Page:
An alliance between the communists and the jihadis in Kerala is not new. But if they form a counter against the nationalist forces, its impact will be disastrous not only for India but for the entire world
Pointing towards the recent incidents of Islamic State (IS) sympathisers being arrested from “party villages” of Kerala, Rashtriya Swayamsevak Sangh sahsarkaryavah (joint general secretary) Dattatreya Hosabale said, “There is definitely some nexus between jihadi terrorists operating in Tamil Nadu, Karnataka and Kerala and the Communist Party of India (Marxist) cadres.”
However, this is not the first time when someone has spoken against a brewing alliance between the Indian communists and radical Islamists. In April 2013, Tarek Fatah, author of Pakistan-origin, reacting to the cancellation of his lecture at New Delhi’s Jamia Millia Islamia said, “The alliance between Islamist and leftists — Sharia’h-Bolshevism is a dangerous threat to free speech and democracy”. What needs to be added here is that the nexus between the communists and radical Islamists is not only limited to the southern States or in India, but it is a global event.
But even as the ultra-religious, radical Islamists and atheist communists are diametrically opposed to one another, an alliance between them is most unlikely. This because the communists find Islamic radicals’ bigotry and intolerance repugnant. On the other hand, the Islamists emphatically and unambiguously reject almost each and everything that the socialist left claims to stand for or has stood in history. In almost every country, radical Islamists are not only forming an alliance with the communists but are also being their comrades de guerre in a fight against the common enemies, which varies from country to country and region to region.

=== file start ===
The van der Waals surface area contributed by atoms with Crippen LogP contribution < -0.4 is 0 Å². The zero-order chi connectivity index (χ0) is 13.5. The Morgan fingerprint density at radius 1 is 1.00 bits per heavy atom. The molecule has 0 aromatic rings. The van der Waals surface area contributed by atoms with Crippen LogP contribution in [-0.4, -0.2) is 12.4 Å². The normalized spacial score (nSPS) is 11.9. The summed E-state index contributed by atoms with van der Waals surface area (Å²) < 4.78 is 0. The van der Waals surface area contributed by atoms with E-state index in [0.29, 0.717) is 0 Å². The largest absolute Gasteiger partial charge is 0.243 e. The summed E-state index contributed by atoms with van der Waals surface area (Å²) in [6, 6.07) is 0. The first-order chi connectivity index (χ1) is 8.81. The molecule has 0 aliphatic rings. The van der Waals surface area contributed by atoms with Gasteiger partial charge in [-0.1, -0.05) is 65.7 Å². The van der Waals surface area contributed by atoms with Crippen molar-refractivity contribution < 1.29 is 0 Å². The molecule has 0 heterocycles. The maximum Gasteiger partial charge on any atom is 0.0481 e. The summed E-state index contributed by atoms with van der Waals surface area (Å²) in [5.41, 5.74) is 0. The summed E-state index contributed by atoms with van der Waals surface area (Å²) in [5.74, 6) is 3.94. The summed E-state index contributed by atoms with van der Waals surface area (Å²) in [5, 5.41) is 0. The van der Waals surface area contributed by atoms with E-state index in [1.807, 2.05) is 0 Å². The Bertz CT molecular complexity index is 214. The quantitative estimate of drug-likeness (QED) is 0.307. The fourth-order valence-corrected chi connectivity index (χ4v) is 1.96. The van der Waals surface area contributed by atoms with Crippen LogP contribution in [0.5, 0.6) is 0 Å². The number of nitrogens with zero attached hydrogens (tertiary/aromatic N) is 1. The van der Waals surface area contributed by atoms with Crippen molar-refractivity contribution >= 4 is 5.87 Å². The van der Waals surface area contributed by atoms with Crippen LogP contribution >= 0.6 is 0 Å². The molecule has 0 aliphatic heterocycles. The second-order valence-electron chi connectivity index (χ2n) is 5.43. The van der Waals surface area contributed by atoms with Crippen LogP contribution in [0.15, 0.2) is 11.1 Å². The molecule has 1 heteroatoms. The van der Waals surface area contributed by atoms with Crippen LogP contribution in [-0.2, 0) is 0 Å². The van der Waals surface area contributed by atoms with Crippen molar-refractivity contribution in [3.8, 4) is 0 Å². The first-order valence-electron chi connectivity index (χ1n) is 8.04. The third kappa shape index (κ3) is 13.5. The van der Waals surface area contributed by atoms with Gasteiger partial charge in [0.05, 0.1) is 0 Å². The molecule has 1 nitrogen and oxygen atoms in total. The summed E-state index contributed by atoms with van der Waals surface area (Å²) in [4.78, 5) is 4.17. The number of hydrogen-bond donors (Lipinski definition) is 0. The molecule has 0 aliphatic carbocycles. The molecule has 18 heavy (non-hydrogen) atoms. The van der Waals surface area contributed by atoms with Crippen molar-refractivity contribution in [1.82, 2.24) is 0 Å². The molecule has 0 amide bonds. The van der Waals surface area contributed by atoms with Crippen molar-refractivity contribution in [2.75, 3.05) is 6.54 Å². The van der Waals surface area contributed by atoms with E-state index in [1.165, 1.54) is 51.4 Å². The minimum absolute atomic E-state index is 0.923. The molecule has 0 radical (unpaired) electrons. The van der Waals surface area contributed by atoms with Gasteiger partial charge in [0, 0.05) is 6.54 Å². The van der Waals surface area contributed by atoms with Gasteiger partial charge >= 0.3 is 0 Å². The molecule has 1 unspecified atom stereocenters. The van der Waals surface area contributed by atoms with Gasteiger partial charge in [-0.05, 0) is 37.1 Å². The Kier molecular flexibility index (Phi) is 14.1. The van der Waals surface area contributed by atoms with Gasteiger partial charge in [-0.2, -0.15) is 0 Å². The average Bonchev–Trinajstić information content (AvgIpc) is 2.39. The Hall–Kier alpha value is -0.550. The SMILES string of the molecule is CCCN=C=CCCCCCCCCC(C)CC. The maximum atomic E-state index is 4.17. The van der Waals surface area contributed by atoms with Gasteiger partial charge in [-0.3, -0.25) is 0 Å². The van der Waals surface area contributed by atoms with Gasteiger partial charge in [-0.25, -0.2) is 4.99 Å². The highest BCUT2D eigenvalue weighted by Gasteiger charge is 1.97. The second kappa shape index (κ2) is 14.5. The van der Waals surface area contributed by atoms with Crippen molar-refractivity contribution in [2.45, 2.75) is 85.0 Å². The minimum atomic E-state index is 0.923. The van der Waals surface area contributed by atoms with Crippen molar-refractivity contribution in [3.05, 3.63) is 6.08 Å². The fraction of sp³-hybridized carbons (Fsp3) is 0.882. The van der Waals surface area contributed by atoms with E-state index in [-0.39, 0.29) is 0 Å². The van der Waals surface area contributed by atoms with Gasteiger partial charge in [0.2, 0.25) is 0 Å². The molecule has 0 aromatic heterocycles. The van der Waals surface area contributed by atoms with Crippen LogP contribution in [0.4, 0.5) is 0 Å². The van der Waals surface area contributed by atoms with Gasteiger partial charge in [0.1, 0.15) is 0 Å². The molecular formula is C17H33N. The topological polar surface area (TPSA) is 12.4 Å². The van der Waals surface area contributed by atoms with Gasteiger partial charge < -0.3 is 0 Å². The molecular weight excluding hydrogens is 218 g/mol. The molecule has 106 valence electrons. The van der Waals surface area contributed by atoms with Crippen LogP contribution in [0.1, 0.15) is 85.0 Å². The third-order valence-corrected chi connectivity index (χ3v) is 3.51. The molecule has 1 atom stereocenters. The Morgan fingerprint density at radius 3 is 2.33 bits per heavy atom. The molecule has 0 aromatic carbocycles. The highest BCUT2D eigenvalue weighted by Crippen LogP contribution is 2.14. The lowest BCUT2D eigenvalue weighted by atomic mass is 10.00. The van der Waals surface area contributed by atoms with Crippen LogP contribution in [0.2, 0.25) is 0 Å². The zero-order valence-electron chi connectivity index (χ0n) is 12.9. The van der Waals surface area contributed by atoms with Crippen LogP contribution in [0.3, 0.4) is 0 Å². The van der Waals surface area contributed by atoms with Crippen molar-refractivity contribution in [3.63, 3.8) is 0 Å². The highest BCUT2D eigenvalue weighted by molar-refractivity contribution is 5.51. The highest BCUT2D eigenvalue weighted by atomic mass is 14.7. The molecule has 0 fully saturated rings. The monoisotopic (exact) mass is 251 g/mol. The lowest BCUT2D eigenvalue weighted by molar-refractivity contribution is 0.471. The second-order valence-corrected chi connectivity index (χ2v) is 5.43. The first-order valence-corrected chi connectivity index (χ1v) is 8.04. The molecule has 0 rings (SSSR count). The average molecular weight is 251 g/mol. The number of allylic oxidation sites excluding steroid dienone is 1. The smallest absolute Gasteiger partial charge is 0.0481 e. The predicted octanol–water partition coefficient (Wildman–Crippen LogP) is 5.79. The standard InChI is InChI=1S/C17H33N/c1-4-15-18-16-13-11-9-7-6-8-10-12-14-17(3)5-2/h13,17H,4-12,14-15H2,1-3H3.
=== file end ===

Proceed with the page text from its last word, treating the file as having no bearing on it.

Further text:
For example, thinking of destroying the United States, Ilich Ramírez Sánchez (Carlos the Jackal) argues that it can be done only by a coalition of Marxists and Islamists. President Mahmoud Ahmadinejad of Iran, a fervent believer of the Islamic principles and President Hugo Chávez of Venezuela, a committed socialist, hold each other’s hands and the UK Government had been persuaded to fund a conference on Muslims in Europe which was attended by Sheikh Yusuf Al-Qaradawi, a prominent Muslim leader, who has expressed support for suicide bombings in Israel.
Ghaffar Hussain, in his piece titled, ‘An Unlikely Alliance’ for The Guardian said, “The old rule that ‘the enemy of my enemy is my friend’ seems to be shaping the relationship between the hard left and Islamists in Britain today. By having a common foe in Western capitalism, which they conveniently blame for all of the world’s ills, they have developed a marriage of convenience against the odds”. As an example of this unique Westophobia-inspired relationship, he pointed out the respect coalition, calling it an eclectic cocktail of Islamists and leninists. And being “a unique party indeed, in that it throws together secular and theocratic advocates of totalitarianism. The hard left’s and the Islamists’ struggle against the West is coupled with the Soviet nostalgia of the former and the latter’s caliphate mythology”.
David Horowitz, in his book, Unholy Alliance: Radical Islam And the American left, argues that the left in America has ideologically allied with the Islamists and this alliance is working hard to extend its influences not only in the media and the academia but also in the administration. As an evidence, he says that along with the Che Guevara t-shirts, which used to be fashion statement of the leftist young college students, now it is common to see Palestinian colours with radical anti-Zionist themes.
The attempt to form a unity or alliance between the communists and the Islamists in India is not something new. In 1939, the Communist Party of India (CPI) passed a resolution based on a paper titled, ‘Pakistan and National Unity’, written by Gangadhar Adhikari, a communist leader who was briefly the secretary of the CPI.